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Why Write About Depression and Addiction?

R. Alex Jenkins

R. Alex Jenkins

I write about depression and addiction to (hopefully) help other people who are going through the same mindfuck called life as me. Instead of digging a bigger psychological hole for yourself, you can address depression and related addiction and hopefully move on.

I have spent thousands of hours doing things I regret, by raping my self-esteem through petty activities that achieve mostly nothing. Yes, it's called filling in the gaps when you're not at work or school, such as writing this article, right?

You don't have to be a hardcore drug or alcohol addict to have problems and become depressed, but hardcore at being addicted to whatever grabs your fancy. Open an application when you should be working and stay there for two or three hours! That's where it starts. When addiction gets hold it doesn't abate until it leaves you dry and sick of yourself to the core. An addictive mind will settle for nothing else and will keep on going until it's fed up and considers taking extreme action. Suicide springs to mind! You get more depressed because you achieve nothing with your life, then more depressed and so on.

A quick hour at this or that won’t hurt, you tell yourself on hundreds of different occasions, but suddenly, your whole day/week/year has disappeared and all productivity has gone. Your mind plays tricks on you when you're feeling most vulnerable, when you’re having a bad day or feeling stressed about something and, frustratingly, when you’ve managed to beat your addiction for an extended period. When you're feeling good about yourself! You convince yourself that a quick dabble won't hurt. Suddenly you're wasting your time away without even realising it.

Excessive procrastination goes round in circles and you're never fully satisfied, often feeling ashamed of yourself for having no control and for clearing out the proverbial fridge. It's repetitive cycle of non-achievement that makes you feel depressed.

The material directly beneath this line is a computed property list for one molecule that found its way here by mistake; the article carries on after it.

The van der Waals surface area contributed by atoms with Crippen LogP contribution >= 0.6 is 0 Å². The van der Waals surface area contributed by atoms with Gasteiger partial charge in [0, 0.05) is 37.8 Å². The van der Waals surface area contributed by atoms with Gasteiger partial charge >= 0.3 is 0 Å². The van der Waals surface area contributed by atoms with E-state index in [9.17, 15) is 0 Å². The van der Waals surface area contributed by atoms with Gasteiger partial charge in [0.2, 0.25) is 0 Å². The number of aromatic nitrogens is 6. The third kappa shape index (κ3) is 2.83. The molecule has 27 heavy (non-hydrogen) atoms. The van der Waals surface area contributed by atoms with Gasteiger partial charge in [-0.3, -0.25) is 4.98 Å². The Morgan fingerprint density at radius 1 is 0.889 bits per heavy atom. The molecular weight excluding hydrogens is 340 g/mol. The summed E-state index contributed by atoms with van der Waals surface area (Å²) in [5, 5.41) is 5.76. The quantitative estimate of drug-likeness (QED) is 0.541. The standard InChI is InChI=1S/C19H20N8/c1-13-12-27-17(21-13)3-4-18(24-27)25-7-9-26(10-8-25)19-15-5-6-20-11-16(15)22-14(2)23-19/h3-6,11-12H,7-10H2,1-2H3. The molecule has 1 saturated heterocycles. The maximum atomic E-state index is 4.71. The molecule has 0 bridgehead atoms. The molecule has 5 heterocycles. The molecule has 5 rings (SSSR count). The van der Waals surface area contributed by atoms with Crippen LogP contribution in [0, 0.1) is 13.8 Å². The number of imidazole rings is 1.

If you don't feel good about yourself due to lack of self-respect and control, you cannot feel good about other people. Life can become a horror show of introverted toxic shame, which no-one helps you get out of because you can't even admit it to yourself.

Try and break the cycle.

The irony about depression and ensuing addiction is the short-term enjoyment you get from it. But long term you feel awful.

The additional problem is that one type of addiction can subtly lead to others. These are triggers. If you do anything to excess, take too many drugs or booze it up too often, your life can become a mirror of that and, because your self-esteem is now so low, it doesn't matter if you indulge even more or into other addictions that make you feel more depressed. Once you understand that depression leads to addiction, which leads to further addiction, you can start to do something about the situation and get some happiness back into your life.

You can break the cycle.

Writing about addiction is rather depressing, self-defeating and addictive in itself, but if you're reading this far then I am hopefully reaching out to you? Maybe even achieving a spiritual goal for us. Self-exorcism? Ranting, maybe.

Express yourself, admit who you are or remain forever in your shell.

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